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'Meant to move’

Posted 8 a.m. Thursday, Oct. 6, 2022

Ashley Dobrogosz is the lead faculty member of UWL's new dance minor, part of the recently renamed Department of Theatre and Dance.

Students, faculty embrace new dance minor

A blend of artistry and athleticism.

That’s how Ashley Dobrogosz describes dance, an activity she fell in love with as a child learning ballet, jazz, modern and tap.

Now, she is bringing her passion to students at UW-La Crosse, leading the new dance minor under the recently renamed Department of Theatre and Dance.

“What I enjoy most about teaching dance is the opportunity to share my art with others,” says Dobrogosz, who worked with dance companies before transitioning to teaching full time. “Dance has given me so much: a passion, a career and a community. I love teaching an already skilled dancer, but I also love teaching a beginning dancer. No matter the skill level, I am always reminded that humans are meant to move. Whether that means in professional settings or recreational ways, everyone is meant to move their body.”

The minor begins with entry-level courses on ballet, musical theater and the foundations of dance. It progresses to more advanced courses on dance history, composition, improvisation and more. Department leaders expect to offer three to four dance courses each semester, with the hope that students could complete the program in two years.

Implementing a brand-new program presents many challenges, Dobrogosz says, but it’s part of what drew her to the job.

“For some people, that might seem a little intimidating. But for me, it sounded like an exciting opportunity,” she says. “I feel very supported by the theatre faculty. I have also had faculty in other disciplines reach out to share their excitement and talk about prospects of collaboration. This is exciting to me because it shows the program is supported by others, which could create collaborative experiences for our students.

“We have an opportunity to make something special,” she adds. “Dance connects all people, not just a ‘trained' dancer. We must start by spreading the word about this new program and form a community of not only theatre students but hopefully dancers in other departments.”

UWL's dance minor begins with entry-level courses on ballet, musical theatre and the foundations of dance. It progresses to more advanced courses on dance history, composition, improvisation and more.

Former Chair Joe Anderson and current Chair Laurie Kincman were eager to add dance to their department after the retirement of an Exercise and Sport Science faculty member specializing in dance.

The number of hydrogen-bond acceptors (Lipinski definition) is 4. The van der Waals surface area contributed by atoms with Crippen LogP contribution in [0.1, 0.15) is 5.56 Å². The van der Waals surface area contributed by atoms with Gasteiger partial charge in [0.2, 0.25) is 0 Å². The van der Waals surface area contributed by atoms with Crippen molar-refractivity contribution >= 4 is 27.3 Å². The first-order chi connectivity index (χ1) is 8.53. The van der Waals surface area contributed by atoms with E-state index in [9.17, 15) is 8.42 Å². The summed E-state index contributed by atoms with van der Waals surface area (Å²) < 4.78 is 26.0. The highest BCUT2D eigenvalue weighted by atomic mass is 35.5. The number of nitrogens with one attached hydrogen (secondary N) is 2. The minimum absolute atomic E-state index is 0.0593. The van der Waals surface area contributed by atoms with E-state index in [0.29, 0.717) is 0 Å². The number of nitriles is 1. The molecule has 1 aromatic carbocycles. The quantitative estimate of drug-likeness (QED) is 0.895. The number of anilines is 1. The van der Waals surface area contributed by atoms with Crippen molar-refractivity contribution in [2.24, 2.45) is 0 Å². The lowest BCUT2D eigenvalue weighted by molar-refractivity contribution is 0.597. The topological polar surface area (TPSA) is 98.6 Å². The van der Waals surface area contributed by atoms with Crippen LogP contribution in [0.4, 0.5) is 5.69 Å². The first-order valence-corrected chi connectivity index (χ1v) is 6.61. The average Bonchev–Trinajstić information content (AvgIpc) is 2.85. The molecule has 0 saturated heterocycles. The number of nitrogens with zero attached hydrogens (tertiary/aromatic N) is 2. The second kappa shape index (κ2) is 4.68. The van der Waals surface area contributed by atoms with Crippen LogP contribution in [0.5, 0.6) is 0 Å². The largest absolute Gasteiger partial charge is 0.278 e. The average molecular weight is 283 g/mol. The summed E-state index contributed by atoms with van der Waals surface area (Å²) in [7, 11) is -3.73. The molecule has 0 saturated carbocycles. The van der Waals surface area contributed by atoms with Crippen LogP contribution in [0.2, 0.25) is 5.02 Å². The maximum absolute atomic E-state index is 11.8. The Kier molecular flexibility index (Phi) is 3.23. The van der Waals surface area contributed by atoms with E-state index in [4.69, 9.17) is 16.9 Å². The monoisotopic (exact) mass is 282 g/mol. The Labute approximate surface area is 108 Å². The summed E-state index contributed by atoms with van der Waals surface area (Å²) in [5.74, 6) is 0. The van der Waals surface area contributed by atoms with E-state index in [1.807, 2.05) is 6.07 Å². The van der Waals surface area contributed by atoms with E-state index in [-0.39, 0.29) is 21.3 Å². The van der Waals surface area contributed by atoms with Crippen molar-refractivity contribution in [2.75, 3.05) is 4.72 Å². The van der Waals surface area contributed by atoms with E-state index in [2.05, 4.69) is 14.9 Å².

Absorbing the previous dance technique offerings was imperative for musical theatre majors looking to complete their program, as well as design and stage management students striving to be fully prepared upon graduation. However, Anderson and Kincman took it a step further by creating the new minor.

“Not only will this make our musical theatre emphasis much stronger and in line with programs across the country, but it will also afford many students — theatre and non-theatre alike — the opportunity to study something they love,” Anderson says. “Many, many students have been taking dance since they were very young. This will provide them with a creative outlet minoring in something that not only brings them great joy, but continues to develop the skills of discipline, creativity, physical development, dedication and the mind-body connection.”

Judging by fall semester enrollment, the interest in dance is not limited to theatre students, Kincman adds.

“Students with majors including psychology, communication studies, therapeutic recreation, English, marketing, and even the dual-degree program in physics and engineering are enrolled,” she says. "The creative work is appealing across campus.”

Dobrogosz hopes to be a resource for all students, whether or not they take one of her classes. Dance, she says, is something all people can carry and use throughout their lives.

The new minor is designed to promote that lifelong skill while drawing even more students to the broader world of theatre arts.

“I think the accomplishments of the Theatre and Dance Department show that we have something special here, and students use their education in numerous, successful ways,” Dobrogosz says. “The addition of dance is not only a logical one, but a necessary one. I hope our growth brings more art and opportunities to the UWL community.”


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